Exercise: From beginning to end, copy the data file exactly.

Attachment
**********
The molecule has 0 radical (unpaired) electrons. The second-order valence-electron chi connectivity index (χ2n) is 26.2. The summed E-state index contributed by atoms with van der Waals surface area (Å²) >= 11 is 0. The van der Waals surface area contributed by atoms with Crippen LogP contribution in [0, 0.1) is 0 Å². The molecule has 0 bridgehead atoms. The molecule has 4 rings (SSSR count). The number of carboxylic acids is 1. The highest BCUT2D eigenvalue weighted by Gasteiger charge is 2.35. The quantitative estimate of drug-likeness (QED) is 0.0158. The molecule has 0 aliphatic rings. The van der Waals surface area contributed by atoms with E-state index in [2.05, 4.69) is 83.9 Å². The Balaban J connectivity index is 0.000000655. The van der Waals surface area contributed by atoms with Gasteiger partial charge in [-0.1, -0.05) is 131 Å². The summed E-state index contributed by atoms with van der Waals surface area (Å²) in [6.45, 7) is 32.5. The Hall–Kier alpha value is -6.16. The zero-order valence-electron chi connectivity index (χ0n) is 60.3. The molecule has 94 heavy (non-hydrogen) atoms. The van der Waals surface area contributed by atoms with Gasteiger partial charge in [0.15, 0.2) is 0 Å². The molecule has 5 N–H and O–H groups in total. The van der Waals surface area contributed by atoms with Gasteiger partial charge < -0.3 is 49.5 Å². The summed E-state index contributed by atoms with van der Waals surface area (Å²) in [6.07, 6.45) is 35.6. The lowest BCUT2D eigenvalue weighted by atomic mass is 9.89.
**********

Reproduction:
The molecule has 0 radical (unpaired) electrons. The second-order valence-electron chi connectivity index (χ2n) is 26.2. The summed E-state index contributed by atoms with van der Waals surface area (Å²) >= 11 is 0. The van der Waals surface area contributed by atoms with Crippen LogP contribution in [0, 0.1) is 0 Å². The molecule has 0 bridgehead atoms. The molecule has 4 rings (SSSR count). The number of carboxylic acids is 1. The highest BCUT2D eigenvalue weighted by Gasteiger charge is 2.35. The quantitative estimate of drug-likeness (QED) is 0.0158. The molecule has 0 aliphatic rings. The van der Waals surface area contributed by atoms with E-state index in [2.05, 4.69) is 83.9 Å². The Balaban J connectivity index is 0.000000655. The van der Waals surface area contributed by atoms with Gasteiger partial charge in [-0.1, -0.05) is 131 Å². The summed E-state index contributed by atoms with van der Waals surface area (Å²) in [6.45, 7) is 32.5. The Hall–Kier alpha value is -6.16. The zero-order valence-electron chi connectivity index (χ0n) is 60.3. The molecule has 94 heavy (non-hydrogen) atoms. The van der Waals surface area contributed by atoms with Gasteiger partial charge in [0.15, 0.2) is 0 Å². The molecule has 5 N–H and O–H groups in total. The van der Waals surface area contributed by atoms with Gasteiger partial charge < -0.3 is 49.5 Å². The summed E-state index contributed by atoms with van der Waals surface area (Å²) in [6.07, 6.45) is 35.6. The lowest BCUT2D eigenvalue weighted by atomic mass is 9.89.